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HUGER V. SOUTH CAROLINA, 3 U. S. 339 (1797)
U.S. Supreme Court
Huger v. South Carolina, 3 U.S. 3 Dall. 339 339 (1797)
Huger v. South Carolina
3 U.S. (3 Dall.) 339
BILL IN EQUITY
The delivery of a copy of the subpoena, in an equity suit against a state, to the attorney general, a copy being also left at the governor's house, and showing the original to the secretary of state, is a sufficient service of the process.
A subpoena had been issued in this cause, agreeably to the rule, and an affidavit of the service was now read in which it was set forth that a copy had been delivered to the attorney general, and that a copy had been left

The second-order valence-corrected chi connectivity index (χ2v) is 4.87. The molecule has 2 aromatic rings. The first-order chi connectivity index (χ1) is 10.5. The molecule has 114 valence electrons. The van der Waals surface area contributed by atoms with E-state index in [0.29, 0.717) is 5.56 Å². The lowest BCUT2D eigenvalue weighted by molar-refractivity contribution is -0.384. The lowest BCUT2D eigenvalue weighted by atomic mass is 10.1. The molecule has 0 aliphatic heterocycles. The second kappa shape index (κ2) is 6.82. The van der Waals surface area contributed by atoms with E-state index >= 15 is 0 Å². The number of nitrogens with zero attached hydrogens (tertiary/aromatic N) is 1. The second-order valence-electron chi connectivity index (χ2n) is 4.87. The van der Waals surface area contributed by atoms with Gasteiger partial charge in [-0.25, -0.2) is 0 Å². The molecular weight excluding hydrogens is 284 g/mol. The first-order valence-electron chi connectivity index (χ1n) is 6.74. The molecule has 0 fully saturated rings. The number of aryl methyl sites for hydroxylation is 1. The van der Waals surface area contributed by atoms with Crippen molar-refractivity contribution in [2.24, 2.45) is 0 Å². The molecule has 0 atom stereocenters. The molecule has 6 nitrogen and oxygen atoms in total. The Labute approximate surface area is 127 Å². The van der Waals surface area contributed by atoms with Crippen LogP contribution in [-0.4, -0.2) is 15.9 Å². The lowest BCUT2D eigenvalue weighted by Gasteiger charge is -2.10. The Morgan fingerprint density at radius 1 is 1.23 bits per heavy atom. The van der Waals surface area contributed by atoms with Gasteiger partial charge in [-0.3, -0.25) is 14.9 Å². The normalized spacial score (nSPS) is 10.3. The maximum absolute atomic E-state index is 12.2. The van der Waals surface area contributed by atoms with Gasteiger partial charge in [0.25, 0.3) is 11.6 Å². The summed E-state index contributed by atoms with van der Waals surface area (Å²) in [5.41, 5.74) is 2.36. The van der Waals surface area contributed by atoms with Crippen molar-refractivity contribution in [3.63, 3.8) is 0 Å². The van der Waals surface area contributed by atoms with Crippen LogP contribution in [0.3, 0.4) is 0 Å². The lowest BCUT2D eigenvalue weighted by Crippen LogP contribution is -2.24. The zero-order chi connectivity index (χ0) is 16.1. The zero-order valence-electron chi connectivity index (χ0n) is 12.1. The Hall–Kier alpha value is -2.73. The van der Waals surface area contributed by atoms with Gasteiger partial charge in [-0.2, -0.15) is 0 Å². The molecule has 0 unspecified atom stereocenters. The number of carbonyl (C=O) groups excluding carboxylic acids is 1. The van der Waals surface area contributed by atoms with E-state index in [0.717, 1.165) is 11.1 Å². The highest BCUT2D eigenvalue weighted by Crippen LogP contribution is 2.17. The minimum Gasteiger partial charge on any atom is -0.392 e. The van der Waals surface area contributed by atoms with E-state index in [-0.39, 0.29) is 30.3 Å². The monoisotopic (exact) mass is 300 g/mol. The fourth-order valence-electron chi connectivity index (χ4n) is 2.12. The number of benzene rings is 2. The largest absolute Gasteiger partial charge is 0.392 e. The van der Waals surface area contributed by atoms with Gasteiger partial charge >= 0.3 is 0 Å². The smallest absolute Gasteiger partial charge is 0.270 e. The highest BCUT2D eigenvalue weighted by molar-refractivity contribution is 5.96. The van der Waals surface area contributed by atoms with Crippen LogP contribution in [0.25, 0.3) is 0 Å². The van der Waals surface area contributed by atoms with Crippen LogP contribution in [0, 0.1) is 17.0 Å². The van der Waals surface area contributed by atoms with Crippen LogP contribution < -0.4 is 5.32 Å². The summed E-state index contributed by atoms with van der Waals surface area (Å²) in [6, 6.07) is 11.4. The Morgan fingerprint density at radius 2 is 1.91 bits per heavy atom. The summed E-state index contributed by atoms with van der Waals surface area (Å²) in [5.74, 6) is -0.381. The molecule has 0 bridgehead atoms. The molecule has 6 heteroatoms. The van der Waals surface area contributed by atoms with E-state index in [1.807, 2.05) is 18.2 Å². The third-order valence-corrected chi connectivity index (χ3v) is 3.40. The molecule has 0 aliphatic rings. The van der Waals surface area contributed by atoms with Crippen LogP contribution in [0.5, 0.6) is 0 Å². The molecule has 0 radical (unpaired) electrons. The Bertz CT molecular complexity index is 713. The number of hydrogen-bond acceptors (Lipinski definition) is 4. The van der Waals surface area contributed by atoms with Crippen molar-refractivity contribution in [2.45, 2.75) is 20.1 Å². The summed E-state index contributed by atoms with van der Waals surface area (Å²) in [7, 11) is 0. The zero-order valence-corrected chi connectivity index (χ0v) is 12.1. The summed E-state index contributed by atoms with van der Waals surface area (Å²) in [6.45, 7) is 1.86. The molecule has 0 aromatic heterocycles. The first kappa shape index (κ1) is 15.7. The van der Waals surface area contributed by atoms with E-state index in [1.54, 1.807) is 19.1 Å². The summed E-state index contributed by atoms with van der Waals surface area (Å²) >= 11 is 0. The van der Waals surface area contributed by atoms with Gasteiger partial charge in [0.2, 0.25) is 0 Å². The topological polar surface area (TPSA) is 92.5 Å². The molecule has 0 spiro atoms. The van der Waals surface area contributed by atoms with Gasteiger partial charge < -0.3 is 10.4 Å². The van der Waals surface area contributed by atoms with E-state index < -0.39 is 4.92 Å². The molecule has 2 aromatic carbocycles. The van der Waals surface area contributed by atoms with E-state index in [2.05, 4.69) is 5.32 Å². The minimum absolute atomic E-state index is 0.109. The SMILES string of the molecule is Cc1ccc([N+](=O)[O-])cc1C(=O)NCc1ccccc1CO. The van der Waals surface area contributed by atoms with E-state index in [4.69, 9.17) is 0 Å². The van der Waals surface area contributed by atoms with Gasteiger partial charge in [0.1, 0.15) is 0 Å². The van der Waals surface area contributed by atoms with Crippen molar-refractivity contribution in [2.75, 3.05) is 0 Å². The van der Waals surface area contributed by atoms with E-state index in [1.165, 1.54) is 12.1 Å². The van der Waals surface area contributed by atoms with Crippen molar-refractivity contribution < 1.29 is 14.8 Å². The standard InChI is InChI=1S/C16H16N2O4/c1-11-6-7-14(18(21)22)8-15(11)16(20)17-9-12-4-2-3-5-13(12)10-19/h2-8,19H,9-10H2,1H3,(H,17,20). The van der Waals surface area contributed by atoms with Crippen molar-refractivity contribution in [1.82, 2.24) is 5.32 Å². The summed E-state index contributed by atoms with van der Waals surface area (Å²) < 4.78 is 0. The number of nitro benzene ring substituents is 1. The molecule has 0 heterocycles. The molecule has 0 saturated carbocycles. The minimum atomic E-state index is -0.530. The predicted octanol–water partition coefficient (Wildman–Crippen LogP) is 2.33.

at the governor's house, where the original had, likewise, been shown to the secretary of the state.
IREDELL and CHASE, JUSTICES, expressed some doubt whether showing the original to the secretary of state would have been a service of the process conformably to the rule without leaving a copy at the governor's
house, but they agreed with the rest of the Court in deeming the service, under the present circumstances, to be sufficient in strictness of construction, as well as upon principle.
The service of the subpoena being thus proved, the complainant was entitled to proceed ex parte, and accordingly moved for and obtained commissions to take the examination of witnesses in several of the states.
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